Two recent judgments of the civil courts which touch upon data protection concerns warrant brief note. The first concerns the confidential nature of redactions in subject access request disclosures, and the second concerns disclosure obligations in civil litigation attaching to the personal devices of former employees.
The first case is London Borough of Lambeth v AM  EWHC 186 (QB). Lambeth had received a report setting out concerns about the welfare of a child. The referral had been made by the aunt of the child, whose father was AM. AM subsequently made a subject access request, which prompted the disclosure of the child’s social services file, with extensive redactions made to protect the identity of the maker of the referral. The authority did not realise that it was not technically difficult to remove those redactions, which AM did, causing him then to write a pre-action letter to his sister. The claim was brought by Lambeth in breach of confidence, seeking a permanent injunction.
The judgment of Pepperall J briefly addresses AM’s argument that the material redacted was not confidential to Lambeth because it was his personal data. That was rejected as “plainly untenable”. The confidential information in the referral about all those mentioned was confidential to the maker and to Lambeth; if it had been confidential to AM that would fundamentally undermine the important principle of confidentiality in child safeguarding allegations. The public interest in maintaining that confidence is to encourage those with information to come forward and is not restricted to the individual case. There was no doubt that the information was communicated in circumstances importing an obligation of confidence, evidenced by Lambeth’s clear intent not to disclose her identity. AM’s steps to uncover the redacted information was unauthorised and detrimental use, as was his retention and subsequent use to write a pre-action letter. All relatively straight-forward, but an important reminder of the importance of effective redaction and the confidentiality obligations which lie behind it. Much of the judgment was engaged in a factual analysis to reject AM’s argument that confidence was displaced because the referral was malicious; the judge held that it was not.
Julian Milford QC acted for Lambeth.
The second case of brief interest is Phones4U Ltd v EE Ltd & others  EWCA Civ 116. This concerned an order for disclosure in civil litigation under CPR Part 31 attaching to the personal devices of senior current and former employees, where those devices may have been used to send and receive work-related messages or emails. A conspiracy to injure by unlawful means had been alleged, and it was said that much of that conspiratorial behaviour was likely to have occurred on personal devices to evade detection. The judge at first instance had ordered the defendant mobile network operators to request the individuals to provide their devices to an IT consultant engaged by the defendant which had employed them to be searched for work-related communication. The consultant had undertaken not to disclose other material to the defendants or their solicitors, to delete copies and to return the devices. These measures were taken to reduce the acknowledged interference with the individuals’ privacy interests.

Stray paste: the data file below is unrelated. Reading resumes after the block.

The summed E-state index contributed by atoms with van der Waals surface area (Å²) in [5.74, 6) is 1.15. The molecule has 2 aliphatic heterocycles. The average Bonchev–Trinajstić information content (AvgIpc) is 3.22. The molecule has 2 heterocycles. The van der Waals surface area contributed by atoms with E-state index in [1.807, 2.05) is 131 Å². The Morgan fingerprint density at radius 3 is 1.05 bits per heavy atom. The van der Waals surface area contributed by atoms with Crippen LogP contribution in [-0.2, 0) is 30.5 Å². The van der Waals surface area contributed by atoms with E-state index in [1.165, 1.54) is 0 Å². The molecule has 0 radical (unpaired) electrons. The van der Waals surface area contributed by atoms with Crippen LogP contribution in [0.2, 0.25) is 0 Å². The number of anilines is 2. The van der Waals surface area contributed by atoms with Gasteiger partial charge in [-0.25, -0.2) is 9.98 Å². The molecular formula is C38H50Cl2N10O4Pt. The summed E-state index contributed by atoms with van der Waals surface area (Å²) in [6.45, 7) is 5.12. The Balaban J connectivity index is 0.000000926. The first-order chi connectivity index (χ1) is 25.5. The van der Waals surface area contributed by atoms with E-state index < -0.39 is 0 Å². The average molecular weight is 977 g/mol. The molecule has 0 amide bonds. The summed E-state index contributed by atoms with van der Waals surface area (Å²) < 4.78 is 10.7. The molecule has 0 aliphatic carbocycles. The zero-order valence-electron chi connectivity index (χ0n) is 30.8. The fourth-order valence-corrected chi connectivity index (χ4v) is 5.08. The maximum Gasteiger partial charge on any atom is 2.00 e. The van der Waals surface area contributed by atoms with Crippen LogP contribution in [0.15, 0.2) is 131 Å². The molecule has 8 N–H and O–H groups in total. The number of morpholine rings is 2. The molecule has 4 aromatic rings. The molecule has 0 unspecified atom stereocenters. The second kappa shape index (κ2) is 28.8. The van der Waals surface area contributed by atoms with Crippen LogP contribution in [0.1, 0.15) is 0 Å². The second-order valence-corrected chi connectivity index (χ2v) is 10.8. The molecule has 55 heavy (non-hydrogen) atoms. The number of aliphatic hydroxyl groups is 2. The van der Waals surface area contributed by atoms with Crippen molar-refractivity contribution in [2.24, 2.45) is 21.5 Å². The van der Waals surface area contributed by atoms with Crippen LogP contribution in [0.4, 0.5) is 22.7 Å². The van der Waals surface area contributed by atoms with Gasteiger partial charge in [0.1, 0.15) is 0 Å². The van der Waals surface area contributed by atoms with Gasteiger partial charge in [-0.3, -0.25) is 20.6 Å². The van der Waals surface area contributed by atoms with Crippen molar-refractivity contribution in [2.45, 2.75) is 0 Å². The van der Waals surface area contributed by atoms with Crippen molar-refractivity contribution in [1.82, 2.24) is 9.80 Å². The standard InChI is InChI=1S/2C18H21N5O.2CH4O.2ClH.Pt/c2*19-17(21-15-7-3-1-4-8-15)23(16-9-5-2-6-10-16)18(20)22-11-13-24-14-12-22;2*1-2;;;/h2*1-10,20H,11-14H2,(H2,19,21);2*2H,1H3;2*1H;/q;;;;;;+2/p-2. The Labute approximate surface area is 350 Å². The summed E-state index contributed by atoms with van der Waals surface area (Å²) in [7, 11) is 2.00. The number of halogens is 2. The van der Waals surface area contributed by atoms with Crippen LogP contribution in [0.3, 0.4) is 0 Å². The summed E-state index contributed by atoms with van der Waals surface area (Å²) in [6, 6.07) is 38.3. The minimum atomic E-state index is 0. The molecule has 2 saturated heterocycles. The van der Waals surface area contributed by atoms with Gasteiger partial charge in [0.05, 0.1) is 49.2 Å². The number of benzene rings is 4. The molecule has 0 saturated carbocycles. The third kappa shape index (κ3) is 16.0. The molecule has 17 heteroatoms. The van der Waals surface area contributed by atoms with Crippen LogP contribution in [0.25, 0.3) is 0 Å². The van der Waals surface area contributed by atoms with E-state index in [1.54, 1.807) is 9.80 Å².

The Court of Appeal upheld the order, considering that it had struck a proper balance between the privacy interests of the individuals and the interests of justice. It emphasised that the solution had to be reasonable and proportionate itself, recognising that covert agreements cannot render the court powerless to ensure hidden material is disclosed and justice done. The use of a third party was a proper step to protect privacy interests, and the use of IT consultants was acceptable given that no-one had suggested using solicitors instead. The Court repeatedly noted that it was the choice of the individuals to use their personal devices for work-related reasons. If the individuals refused to comply with the request, as they were entitled to do, some other more approach would have to be adopted; the voluntary approach struck an appropriate privacy balance.
The Court also briefly noted a GDPR objection. It emphasised that the processing by the IT consultant (if they were a controller, on which the Court expressed no decided view) would have the lawful basis of consent because compliance was voluntary, and would in any event be necessary to comply with a legal obligation on the controller. There was no discussion of the basis for processing special category personal data.